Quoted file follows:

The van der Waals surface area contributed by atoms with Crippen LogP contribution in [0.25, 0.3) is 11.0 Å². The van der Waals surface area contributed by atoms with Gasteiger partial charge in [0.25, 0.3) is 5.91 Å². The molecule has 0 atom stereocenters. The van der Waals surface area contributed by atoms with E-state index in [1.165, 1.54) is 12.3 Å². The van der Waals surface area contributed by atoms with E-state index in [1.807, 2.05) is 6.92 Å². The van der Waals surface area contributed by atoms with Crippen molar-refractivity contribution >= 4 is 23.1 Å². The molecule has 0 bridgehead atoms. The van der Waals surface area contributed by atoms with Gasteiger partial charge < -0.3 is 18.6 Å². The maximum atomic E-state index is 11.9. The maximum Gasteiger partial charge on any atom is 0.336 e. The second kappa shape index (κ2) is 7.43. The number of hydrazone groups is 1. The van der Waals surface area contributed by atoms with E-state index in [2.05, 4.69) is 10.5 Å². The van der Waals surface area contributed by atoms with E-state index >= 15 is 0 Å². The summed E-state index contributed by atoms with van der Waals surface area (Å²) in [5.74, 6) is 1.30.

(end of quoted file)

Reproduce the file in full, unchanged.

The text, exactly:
The van der Waals surface area contributed by atoms with Crippen LogP contribution in [0.25, 0.3) is 11.0 Å². The van der Waals surface area contributed by atoms with Gasteiger partial charge in [0.25, 0.3) is 5.91 Å². The molecule has 0 atom stereocenters. The van der Waals surface area contributed by atoms with E-state index in [1.165, 1.54) is 12.3 Å². The van der Waals surface area contributed by atoms with E-state index in [1.807, 2.05) is 6.92 Å². The van der Waals surface area contributed by atoms with Crippen molar-refractivity contribution >= 4 is 23.1 Å². The molecule has 0 bridgehead atoms. The van der Waals surface area contributed by atoms with Gasteiger partial charge < -0.3 is 18.6 Å². The maximum atomic E-state index is 11.9. The maximum Gasteiger partial charge on any atom is 0.336 e. The second kappa shape index (κ2) is 7.43. The number of hydrazone groups is 1. The van der Waals surface area contributed by atoms with E-state index in [2.05, 4.69) is 10.5 Å². The van der Waals surface area contributed by atoms with E-state index >= 15 is 0 Å². The summed E-state index contributed by atoms with van der Waals surface area (Å²) in [5.74, 6) is 1.30.